“Households who are behind on their rent or at risk of eviction shouldn’t wait to get help,” Illinois Housing Development Authority Executive Director Kristin Faust said in a statement. “IHDA staff is working to award these funds as quickly as possible to households in need. Funding is still available, and if you are struggling to make your rent, I urge you to apply for your share of support before the program closes on July 18.”
But Dworkin isn’t convinced there will be enough money to help everyone in need.
“In Chicago, for example, in the latest round, there were 26,000 households that applied for rent and utility assistance. They were requesting $137 million, but there was only $80 million available,” she said.
Bogg shares Dworkin’s concerns.
“People who are in poverty are deeply vulnerable to any kind of disruption, and now we’re also seeing people who would never have dreamed that they’d need our services,” Bogg said.
Many people who would have been ineligible for assistance before the pandemic due to income restrictions now need assistance, according to Bogg.
To make sure those people are able to receive assistance, her organization is urging funders not to add additional restrictions, she said. “Our work is to prevent homelessness, and certainly, some people prior to the pandemic had way more resources and a better chance of getting back on their feet sooner – even those folks could’ve burned through all those savings,” she said.
To prevent a wave of evictions, Dworkin says there are a few things the governor can do as the moratorium is lifted.
“Anyone who has an application for rental assistance pending should not be evicted because there are huge rental assistance programs being implemented, and it takes time to process applications,” she said. “And any landlord who wants to evict due to lack of payment of rent should be required to attempt to access rental assistance and be turned down.”
In addition, if a landlord receives rental assistance, they should be prohibited from proceeding with eviction, according to Dworkin. “We’ve seen cases where (landlords) wanted to continue to evict even though they’ve received rental assistance, so that has to be a requirement as well.”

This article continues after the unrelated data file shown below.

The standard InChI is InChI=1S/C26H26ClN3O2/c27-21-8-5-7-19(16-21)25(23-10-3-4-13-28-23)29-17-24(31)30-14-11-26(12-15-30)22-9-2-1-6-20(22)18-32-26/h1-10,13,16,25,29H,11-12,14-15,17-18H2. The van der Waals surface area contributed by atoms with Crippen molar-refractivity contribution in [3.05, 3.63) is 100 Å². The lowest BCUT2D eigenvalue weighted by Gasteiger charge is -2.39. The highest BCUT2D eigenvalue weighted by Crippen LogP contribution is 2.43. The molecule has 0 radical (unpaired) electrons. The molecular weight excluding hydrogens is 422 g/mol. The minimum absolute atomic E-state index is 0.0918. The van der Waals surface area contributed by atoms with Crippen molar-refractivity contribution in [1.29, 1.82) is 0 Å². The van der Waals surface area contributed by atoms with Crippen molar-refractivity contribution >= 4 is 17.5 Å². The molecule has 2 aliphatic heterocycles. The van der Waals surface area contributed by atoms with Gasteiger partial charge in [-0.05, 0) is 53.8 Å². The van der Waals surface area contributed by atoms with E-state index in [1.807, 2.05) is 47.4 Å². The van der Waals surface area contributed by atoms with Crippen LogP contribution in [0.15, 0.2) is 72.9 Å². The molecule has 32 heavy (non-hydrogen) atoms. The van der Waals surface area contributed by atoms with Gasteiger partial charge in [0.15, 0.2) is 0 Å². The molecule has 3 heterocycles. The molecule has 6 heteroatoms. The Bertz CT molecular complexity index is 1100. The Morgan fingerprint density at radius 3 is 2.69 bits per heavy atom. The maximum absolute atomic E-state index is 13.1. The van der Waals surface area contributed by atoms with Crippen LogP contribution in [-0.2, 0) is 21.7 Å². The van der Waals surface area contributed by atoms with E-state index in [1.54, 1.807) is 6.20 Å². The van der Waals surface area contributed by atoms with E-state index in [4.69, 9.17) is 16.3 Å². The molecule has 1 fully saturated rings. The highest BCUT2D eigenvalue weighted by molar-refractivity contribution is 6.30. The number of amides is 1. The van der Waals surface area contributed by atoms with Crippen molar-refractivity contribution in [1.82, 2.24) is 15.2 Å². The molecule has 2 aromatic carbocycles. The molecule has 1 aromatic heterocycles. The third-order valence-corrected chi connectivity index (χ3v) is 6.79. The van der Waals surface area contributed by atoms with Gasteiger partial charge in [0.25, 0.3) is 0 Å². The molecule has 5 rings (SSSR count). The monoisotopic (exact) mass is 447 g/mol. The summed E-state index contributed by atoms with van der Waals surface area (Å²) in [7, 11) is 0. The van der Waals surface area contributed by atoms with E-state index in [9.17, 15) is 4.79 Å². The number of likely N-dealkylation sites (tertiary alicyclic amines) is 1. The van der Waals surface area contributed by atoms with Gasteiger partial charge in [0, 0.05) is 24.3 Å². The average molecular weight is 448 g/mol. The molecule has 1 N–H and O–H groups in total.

A spokesperson for Pritzker’s office could not be reached for comment, but a new state law seals records of any evictions between March 2020 and March 2022 in an effort to prevent pandemic-related financial woes from deepening a renter’s ability to secure future housing. On Wednesday, the governor’s office announced another round of rental assistance will open in the fall.
As for Fulford, she says she’s applied to every assistance program she’s heard of and continues to make rental payments, though she’s still behind.
“It becomes a thing where you rob Peter to pay Paul,” she said. “You find yourself in a constant cycle of always being behind.”
What lies ahead is scary, she says. And not just for her.
“Once the eviction moratorium is phased out, you’re going to see an onslaught of people experiencing homelessness because the city made no plans for this,” she said.
Before the pandemic, 77,000 people in Chicago were experiencing homelessness, according to the Chicago Coalition for the Homeless.
“We know that homelessness existed before this (pandemic) and it’s going to persist and it’s definitely going to get worse,” Dworkin said, “and the only solution is permanent housing resources that need ongoing funding.”
For eviction help and rental and utility assistance, visit the Cook County Legal Aid website, Eviction Help Illinois website or the Alliance to End Homelessness in Suburban Cook County website.